Roger Staubach once said, “In any team sport, the best teams have consistency and chemistry.”
General Manager Tom Telesco drafted rookies and signed veterans in free agency who have ties to each other. If he did not do this on purpose, then he got very lucky. Players who already have chemistry might be the best thing Telesco has done in the offseason.
The Chargers drafted Joey Bosa of Ohio State with the 3rd overall pick of the draft. As the NFL world was discussing this shocking pick, the Chargers drafted Joshua Perry with the 102nd overall pick. Perry, a 6-foot-4, 254-pound linebacker, was also a Buckeye. Bosa and Perry already have chemistry from playing defense together at Ohio State. This should help them both transition into the Chargers’ defense.
During free agency, the Chargers signed wide receiver Travis Benjamin from the Cleveland Browns. With the 175th overall pick, the Chargers drafted OLB Jatavis Brown from Akron. This pick will not only boost the Chargers’ defense, but also reunite childhood neighbors. Although Benjamin is four years older than Brown, they knew each other because they lived only two houses away from each other in Belle Glade, Florida. Not surprisingly, Brown looked up to Benjamin and he became his idol. Benjamin, in turn, had followed Brown’s high school and college career, becoming one of his biggest cheerleaders. The 2016 Chargers’ offseason brought these two together to play on the same team and they couldn’t be happier about it. This is chemistry that is rarely found in the NFL.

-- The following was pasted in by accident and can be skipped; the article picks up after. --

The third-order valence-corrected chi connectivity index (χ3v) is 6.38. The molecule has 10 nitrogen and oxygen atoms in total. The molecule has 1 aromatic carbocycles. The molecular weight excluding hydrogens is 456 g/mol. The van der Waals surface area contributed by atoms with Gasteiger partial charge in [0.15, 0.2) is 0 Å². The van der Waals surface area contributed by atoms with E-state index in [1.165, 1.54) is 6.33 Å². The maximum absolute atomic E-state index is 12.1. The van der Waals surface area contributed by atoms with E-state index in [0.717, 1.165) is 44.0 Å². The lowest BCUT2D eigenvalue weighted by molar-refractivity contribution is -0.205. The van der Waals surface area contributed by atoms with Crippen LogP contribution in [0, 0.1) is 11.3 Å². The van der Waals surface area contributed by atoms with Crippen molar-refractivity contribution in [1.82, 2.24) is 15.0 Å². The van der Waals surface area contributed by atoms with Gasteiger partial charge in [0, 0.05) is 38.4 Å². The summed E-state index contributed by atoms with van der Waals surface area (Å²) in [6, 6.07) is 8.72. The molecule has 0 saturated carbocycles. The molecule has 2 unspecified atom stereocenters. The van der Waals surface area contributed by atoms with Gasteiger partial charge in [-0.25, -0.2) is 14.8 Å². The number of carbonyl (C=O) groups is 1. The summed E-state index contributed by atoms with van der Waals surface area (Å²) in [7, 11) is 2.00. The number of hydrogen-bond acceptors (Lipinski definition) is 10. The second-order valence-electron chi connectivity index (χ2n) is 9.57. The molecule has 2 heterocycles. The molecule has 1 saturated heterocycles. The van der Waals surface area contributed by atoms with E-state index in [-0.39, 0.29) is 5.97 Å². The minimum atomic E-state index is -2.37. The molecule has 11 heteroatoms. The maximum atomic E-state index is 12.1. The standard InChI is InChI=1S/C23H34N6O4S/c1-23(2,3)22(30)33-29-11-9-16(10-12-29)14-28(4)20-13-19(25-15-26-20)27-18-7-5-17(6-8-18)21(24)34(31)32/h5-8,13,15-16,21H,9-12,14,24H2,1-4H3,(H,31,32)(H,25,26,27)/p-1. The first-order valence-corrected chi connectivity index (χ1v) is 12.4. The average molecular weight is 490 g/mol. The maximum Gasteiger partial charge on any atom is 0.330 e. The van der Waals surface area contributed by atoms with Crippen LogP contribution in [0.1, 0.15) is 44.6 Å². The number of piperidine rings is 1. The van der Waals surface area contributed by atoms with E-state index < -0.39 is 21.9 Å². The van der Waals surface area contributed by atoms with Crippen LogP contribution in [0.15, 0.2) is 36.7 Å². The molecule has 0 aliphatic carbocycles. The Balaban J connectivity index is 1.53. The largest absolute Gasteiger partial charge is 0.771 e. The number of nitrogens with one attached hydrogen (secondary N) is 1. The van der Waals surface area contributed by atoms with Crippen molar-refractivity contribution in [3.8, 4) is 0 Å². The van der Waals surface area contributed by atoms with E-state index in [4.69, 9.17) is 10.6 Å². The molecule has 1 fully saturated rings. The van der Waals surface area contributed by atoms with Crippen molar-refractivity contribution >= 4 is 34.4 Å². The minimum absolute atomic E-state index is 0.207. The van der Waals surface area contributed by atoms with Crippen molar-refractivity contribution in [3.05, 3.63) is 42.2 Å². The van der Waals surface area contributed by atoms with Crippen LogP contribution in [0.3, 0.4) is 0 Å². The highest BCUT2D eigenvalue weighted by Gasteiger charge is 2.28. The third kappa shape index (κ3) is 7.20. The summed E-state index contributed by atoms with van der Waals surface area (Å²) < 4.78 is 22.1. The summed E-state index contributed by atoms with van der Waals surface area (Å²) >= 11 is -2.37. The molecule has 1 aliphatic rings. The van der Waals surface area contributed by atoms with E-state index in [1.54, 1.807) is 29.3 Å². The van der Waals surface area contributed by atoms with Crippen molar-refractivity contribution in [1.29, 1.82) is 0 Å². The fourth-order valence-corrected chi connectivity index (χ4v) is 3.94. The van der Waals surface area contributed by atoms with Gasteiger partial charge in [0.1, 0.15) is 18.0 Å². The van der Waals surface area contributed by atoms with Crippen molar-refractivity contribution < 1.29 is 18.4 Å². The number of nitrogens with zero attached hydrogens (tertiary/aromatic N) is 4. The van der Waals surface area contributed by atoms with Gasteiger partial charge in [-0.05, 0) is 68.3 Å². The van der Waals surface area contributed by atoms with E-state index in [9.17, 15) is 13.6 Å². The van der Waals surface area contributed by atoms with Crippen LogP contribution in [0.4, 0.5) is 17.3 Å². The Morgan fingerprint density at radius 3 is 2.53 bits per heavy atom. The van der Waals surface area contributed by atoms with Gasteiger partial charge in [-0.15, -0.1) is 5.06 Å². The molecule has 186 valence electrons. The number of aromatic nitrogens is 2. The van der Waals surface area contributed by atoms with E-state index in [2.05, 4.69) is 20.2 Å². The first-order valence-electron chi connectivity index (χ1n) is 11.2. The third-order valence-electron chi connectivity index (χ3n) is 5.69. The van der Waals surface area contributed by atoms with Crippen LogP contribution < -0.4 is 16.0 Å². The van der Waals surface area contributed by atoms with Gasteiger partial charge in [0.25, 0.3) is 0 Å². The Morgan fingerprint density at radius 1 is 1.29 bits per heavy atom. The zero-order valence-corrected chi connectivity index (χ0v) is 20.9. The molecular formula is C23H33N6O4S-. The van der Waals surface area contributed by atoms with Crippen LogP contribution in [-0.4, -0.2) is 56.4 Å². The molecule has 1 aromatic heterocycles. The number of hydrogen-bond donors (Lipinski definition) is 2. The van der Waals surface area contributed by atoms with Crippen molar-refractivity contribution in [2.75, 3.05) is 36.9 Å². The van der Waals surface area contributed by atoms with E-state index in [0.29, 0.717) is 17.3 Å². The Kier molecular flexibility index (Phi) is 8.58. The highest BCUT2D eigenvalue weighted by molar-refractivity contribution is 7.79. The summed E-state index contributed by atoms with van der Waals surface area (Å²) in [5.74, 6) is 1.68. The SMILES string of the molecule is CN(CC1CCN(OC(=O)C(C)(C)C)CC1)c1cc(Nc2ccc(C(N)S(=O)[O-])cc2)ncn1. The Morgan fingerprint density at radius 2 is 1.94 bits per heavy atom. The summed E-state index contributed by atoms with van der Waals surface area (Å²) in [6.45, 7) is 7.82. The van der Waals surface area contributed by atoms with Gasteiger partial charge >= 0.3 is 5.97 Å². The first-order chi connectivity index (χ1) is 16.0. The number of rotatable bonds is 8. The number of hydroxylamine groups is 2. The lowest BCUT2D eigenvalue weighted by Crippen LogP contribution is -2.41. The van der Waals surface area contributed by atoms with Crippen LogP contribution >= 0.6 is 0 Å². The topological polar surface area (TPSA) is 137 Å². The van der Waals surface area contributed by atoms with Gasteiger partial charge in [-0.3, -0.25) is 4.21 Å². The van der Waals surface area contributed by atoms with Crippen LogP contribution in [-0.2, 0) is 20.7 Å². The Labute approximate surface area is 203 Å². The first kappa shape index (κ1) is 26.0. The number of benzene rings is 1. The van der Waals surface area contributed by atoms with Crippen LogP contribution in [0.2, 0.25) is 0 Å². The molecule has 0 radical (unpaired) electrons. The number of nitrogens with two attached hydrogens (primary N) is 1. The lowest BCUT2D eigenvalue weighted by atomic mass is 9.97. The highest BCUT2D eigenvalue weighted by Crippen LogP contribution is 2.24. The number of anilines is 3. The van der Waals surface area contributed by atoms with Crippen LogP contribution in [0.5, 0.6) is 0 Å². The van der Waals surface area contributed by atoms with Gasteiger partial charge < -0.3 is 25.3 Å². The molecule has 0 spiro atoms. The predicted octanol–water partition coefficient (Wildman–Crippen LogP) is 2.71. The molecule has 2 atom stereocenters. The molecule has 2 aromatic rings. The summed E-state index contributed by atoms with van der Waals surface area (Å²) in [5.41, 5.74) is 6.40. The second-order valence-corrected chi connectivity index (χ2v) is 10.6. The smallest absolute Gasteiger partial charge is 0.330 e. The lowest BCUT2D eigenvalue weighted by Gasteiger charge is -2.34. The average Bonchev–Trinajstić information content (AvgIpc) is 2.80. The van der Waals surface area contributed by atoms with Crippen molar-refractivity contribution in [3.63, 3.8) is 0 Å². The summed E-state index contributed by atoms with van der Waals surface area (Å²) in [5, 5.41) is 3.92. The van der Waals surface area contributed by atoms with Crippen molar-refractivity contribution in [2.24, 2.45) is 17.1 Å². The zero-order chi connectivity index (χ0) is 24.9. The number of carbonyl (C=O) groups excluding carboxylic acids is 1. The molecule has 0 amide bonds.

Last year, the Chargers shocked the fans by letting kicker Nick Novak go, replacing him with undrafted rookie Josh Lambo from Texas A&M. This year, the Chargers shook up the special teams again with the release of punter Mike Scifres.
Scifres will go down as the best punter in Chargers’ history! The replacement for Scifres, Drew Kaser, was drafted with the 179th overall pick. The 6-foot-2, 212-pound punter also played for Texas A&M. Kaser will have big shoes to fill, much like Lambo did last year. Lambo, already having a relationship with Kaser, will be able to help him get acclimated to the NFL during his rookie year, as Lambo can share his experience being the new guy replacing the “really good old” guy!
Last year’s first-round pick, Melvin Gordon, had a less than stellar rookie year. Gordon never reached the endzone and was benched a couple of times after multiple fumbles. Many would argue that Gordon would play better during his rookie campaign, and much like he did in college, with the addition of a fullback. Not only did the Chargers draft a fullback, but they drafted Gordon’s fullback from the University of Wisconsin. With the 198th overall selection, the Bolts selected 6-foot-2, 236-pound fullback Derek Watt. This will be the best pick regarding “chemistry” of the 2016 draft. Watt, although a rookie, will bring motivation to Gordon, who is probably still feeling defeated following the 2015 season. Gordon is a workhorse and will do whatever it takes to have a better season. Having Watt as his fullback will lessen some of the load. This fullback-running-back combo is one to watch this season.